|Narciso Serradell Sevilla, Mexico|
In 1861, Mexico was invaded by the Second French Empire, and Maximilian I (younger brother of Austrian Emperor Franz Joseph I) was instated as the monarch of what became known as the Second Mexican Empire. A young man named Narciso Serradell Sevilla was captured while resisting the invasion, and he was sent to France, where he taught music and Spanish for several years. In 1862, at age 19, Sevilla wrote a song called La Golondrina (“The Swallow”), which resonated with many of his fellow Mexican exiles because it told of a migrating swallow recalling its homeland.
After the reign of Maximilian I ended in 1867, Sevilla and many of his countrymen returned home, and thousands of members of the French army (including its marching band) fled into what is now the American Southwest. Concurrently, many Polish and German immigrants began settling in the same region, bringing along their native polkas and waltzes. Needless to say, the setting was ripe for musical development. The confluence of imported and regional traditions sparked the development of several new styles in northwestern Mexico and the southwestern U.S., including Norteño music and Western Swing. La Golondrina became a mainstay in the Western Swing repertoire by the 1930s and is now considered a classic of the style.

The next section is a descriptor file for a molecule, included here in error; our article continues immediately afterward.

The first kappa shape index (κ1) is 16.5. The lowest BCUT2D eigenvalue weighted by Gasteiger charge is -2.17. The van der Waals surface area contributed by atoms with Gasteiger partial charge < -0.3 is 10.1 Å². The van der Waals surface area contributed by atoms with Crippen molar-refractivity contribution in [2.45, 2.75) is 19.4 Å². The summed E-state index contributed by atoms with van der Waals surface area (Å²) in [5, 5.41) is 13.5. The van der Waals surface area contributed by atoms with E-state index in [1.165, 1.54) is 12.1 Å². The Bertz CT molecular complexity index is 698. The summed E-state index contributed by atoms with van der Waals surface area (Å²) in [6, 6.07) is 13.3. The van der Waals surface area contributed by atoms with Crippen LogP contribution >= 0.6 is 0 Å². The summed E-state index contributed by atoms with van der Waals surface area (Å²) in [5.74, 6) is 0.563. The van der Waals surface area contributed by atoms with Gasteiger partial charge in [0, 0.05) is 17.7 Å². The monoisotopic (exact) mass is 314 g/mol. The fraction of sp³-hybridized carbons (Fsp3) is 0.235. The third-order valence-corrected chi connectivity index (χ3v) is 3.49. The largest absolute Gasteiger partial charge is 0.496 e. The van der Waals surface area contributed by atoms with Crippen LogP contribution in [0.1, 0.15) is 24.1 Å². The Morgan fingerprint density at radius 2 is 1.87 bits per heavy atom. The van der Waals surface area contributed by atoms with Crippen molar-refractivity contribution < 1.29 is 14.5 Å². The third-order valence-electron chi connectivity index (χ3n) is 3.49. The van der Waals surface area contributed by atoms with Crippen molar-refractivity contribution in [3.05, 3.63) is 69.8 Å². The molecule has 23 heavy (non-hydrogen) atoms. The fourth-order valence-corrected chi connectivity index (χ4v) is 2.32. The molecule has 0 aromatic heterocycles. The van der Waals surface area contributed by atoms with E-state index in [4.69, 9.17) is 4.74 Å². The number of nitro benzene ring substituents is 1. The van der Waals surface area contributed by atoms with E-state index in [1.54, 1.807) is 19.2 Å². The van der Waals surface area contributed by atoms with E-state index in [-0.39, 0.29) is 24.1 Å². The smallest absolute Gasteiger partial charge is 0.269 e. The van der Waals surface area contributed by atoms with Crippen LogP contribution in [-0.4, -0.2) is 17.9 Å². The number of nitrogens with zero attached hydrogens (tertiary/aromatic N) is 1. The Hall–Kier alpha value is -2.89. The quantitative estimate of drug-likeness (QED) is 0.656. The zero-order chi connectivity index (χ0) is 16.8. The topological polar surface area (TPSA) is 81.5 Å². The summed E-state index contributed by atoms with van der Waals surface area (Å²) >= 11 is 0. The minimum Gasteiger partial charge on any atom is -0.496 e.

I remember hearing La Golondrina frequently at the fiddle contests I entered as a teenager, especially those in the western U.S. I always admired the beautiful double-stops (often in third intervals) and the apparent difficulty it took to pull them off. After learning the tune myself, I began using it essentially as a double-stop exercise.
The arrangement of La Golondrina presented here is based on a version of the tune popularized by Western Swing players Milton Brown, Cliff Bruner, and Bob Wills. I expand upon this version by incorporating almost every available double-stop interval in thirds between the 1st and 5th positions. You can now practice your thirds to the beautiful tune of La Golondrina!
|Cliff Bruner and his Texas Wanderers, 1937|
|Milton Brown and his Musical Brownies, 1935|